Microsoft releases SQL Server 2022, preferring hooks to Azure over enhancing the on-premises product

Microsoft has released SQL Server 2022 to general availability, at the PASS (Professional Association for SQL Server) Community Summit under way in Seattle and online. It succeeds SQL Server 2019, released just over three years ago.

Headline new features include a failover link to Azure SQL Managed Instance for disaster recovery, and SQL Ledger which provides an immutable record of data changes based on blockchain cryptography. There is also new integration with Azure Synapse – a service for data warehousing and analytics which includes Apache Spark – and Azure Purview, for information classification and protection. New support for the AWS S3 (Simple Storage Service) API, which is also used by other storage providers, enables scenarios like backup and restore to S3.

T-SQL, the SQL Server query language, has been enhanced in this release with new JSON (JavaScript Object Notation) functions, bit manipulation functions like LEFT_SHIFT and GET_BIT, time series functions, and a new IS DISTINCT FROM expression that simplifies dealing with null values in Boolean expressions.

The SQL Server 2022 query optimization has also been enhanced. The Query Store feature, which captures query history and enables performance and query plan tuning, is now on by default, where previously it was off as it can slightly impact performance.

New query tuning features in SQL Server 2022

Another cloud-related feature is an optional pay as you go billing model based on Azure Arc, now a default part of the SQL Server 2022 setup process. Azure Arc enables management of SQL Server from Azure, as well as use of Azure services like log analytics and Azure defender. Users are able to pay by the hour, upscaling for consumption peaks and downscaling for quiet periods.

DevClass spoke to Microsoft’s Asad Khan, VP of SQL Products and Services and asked that given SQL Server only runs on x64 (including AMD) CPUs, are there any plans to support ARM64?

“With SQL Edge we support Arm,” he told us, “but we did [so] using the translation layer at the compiler level, because it is simple … we are investing in how we can not use the translation layer.” Microsoft sees Arm growing in the server business, he said, “and in anticipation of that we want to make sure that we support all three chipsets,” these being Intel, AMD and Arm. Not yet though: SQL Edge is a cut-down version as well as being compromised by use of the translation layer.

Is the range of SQL Server editions, from Express to Enterprise, the same as before? “It is the same. We have enhanced some capabilities for Standard,” Khan said. “One of the examples is unlimited virtualization of containers, because containers is becoming a standard at least when it comes to dev, test and CI/CD pipelines.”

As Microsoft pushes users towards its cloud, it seems that built-in features for things like analytics and reporting are giving way to cloud services like Power BI, that cost extra. “We continue to support what we have, but more and more, the capabilities in the cloud outpace the capabilities which are on premises,” Khan told us. “For example, with the latest version we updated those engines which shipped in the box, but our primary focus was how can I use the cloud-based Power BI on top.” He added that, “for analytics and data lakes, customers are more willing to embrace cloud. For operational data, for historic or compliance reasons, they still prefer on-premises for many of the workloads.” The approach, Khan claimed, is “directly based on what we saw from customer adoption and feedback.”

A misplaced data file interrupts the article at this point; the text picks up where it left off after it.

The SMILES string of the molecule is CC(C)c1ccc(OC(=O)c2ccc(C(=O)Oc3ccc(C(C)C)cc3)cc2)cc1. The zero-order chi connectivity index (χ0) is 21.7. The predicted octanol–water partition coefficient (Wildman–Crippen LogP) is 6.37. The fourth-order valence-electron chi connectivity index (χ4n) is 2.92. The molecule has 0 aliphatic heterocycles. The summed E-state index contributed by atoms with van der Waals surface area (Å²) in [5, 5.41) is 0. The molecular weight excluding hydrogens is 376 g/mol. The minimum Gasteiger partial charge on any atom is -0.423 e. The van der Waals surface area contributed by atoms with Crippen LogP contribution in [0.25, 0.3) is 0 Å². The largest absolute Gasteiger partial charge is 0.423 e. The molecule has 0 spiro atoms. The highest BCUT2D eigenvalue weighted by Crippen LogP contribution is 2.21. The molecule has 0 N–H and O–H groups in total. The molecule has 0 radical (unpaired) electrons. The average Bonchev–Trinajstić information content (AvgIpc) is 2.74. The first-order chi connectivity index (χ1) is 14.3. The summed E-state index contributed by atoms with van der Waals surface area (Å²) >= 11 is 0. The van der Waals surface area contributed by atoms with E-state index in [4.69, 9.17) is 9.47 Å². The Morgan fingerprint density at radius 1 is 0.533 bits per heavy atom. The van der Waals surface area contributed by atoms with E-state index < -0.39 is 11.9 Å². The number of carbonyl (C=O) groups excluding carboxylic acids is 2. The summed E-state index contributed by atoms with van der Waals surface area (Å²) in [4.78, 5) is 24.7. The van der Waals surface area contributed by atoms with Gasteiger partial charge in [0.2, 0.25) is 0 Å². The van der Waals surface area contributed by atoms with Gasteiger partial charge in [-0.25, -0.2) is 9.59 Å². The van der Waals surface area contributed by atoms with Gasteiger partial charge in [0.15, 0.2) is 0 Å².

Azure Data Studio, based on VS Code, is the future preferred tool for managing SQL Server

What is happening with SQL Server tools? It has become confusing, with the old Windows-only SQL Server Management Studio (SSMS) still current, the new Azure Data Studio (ADS) which despite the name is a desktop application based on Visual Studio Code, that runs cross-platform, as well as official extensions for VS Code that are different again.

“We could have gone with the extension approach for VS Code, and maybe will go back to it,” Khan told us. “The idea was that we need the flexibility on the UI for our data products,” which pointed towards the dedicated Azure Data Studio. Further, “VS Code is very developer-focused whereas Azure Data Studio tries to bridge the gap between the developer, the data-centric person, and the DBA (Database Administrator),” he said.

Inevitably, not all the features of SSMS are in ADS, but Khan said that this is the direction of travel. “We are looking into how we can bring more of SSMS into ADS,” he said. Nevertheless, the separate VS Code extensions will also continue, because of the sheer number of developers who use it.

What is the take-up of the Linux version of SQL Server? “We’ve seen a huge success,” claimed Khan. “Some of the cloud providers, for example Google, their SQL [Server] is built on Linux. As a company they are more comfortable running Linux. A lot of the telemetry we get from EC2 (Elastic Compute Cloud] on AWS, where customers are running SQL [Server], they are running on Linux primarily. We are not confined to a certain OS. The second thing, if you look at the container story or the Kubernetes story, it is primarily on Linux,” said Khan. In fact, even Microsoft’s own Arc data services, which runs on premises, “that is all Linux because it uses containers and Kubernetes,” Khan said.

Nevertheless, the legacy of SQL Server applications in the enterprise means that “there is a huge customer base so … running SQL [Server] on Windows will always overshadow Linux,” he added.